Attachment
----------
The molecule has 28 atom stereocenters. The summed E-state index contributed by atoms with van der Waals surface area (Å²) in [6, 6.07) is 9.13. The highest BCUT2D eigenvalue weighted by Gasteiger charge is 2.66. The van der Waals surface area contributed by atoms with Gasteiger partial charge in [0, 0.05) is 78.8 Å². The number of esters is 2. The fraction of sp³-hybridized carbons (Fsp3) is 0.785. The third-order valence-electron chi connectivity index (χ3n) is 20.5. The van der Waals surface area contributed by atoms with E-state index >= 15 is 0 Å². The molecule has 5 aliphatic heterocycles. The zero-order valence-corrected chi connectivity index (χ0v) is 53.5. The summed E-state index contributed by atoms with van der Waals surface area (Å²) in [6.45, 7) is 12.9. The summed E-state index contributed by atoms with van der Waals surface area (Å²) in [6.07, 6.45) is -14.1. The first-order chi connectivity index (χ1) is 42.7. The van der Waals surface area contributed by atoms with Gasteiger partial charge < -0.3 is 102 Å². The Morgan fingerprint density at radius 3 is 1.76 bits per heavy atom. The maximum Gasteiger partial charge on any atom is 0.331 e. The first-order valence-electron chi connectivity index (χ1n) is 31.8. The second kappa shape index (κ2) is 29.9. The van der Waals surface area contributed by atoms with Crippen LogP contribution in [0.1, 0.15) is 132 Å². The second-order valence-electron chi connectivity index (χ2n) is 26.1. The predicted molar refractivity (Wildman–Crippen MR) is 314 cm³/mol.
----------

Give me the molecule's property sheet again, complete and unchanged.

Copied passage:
The molecule has 28 atom stereocenters. The summed E-state index contributed by atoms with van der Waals surface area (Å²) in [6, 6.07) is 9.13. The highest BCUT2D eigenvalue weighted by Gasteiger charge is 2.66. The van der Waals surface area contributed by atoms with Gasteiger partial charge in [0, 0.05) is 78.8 Å². The number of esters is 2. The fraction of sp³-hybridized carbons (Fsp3) is 0.785. The third-order valence-electron chi connectivity index (χ3n) is 20.5. The van der Waals surface area contributed by atoms with E-state index >= 15 is 0 Å². The molecule has 5 aliphatic heterocycles. The zero-order valence-corrected chi connectivity index (χ0v) is 53.5. The summed E-state index contributed by atoms with van der Waals surface area (Å²) in [6.45, 7) is 12.9. The summed E-state index contributed by atoms with van der Waals surface area (Å²) in [6.07, 6.45) is -14.1. The first-order chi connectivity index (χ1) is 42.7. The van der Waals surface area contributed by atoms with Gasteiger partial charge < -0.3 is 102 Å². The Morgan fingerprint density at radius 3 is 1.76 bits per heavy atom. The maximum Gasteiger partial charge on any atom is 0.331 e. The first-order valence-electron chi connectivity index (χ1n) is 31.8. The second kappa shape index (κ2) is 29.9. The van der Waals surface area contributed by atoms with Crippen LogP contribution in [0.1, 0.15) is 132 Å². The second-order valence-electron chi connectivity index (χ2n) is 26.1. The predicted molar refractivity (Wildman–Crippen MR) is 314 cm³/mol.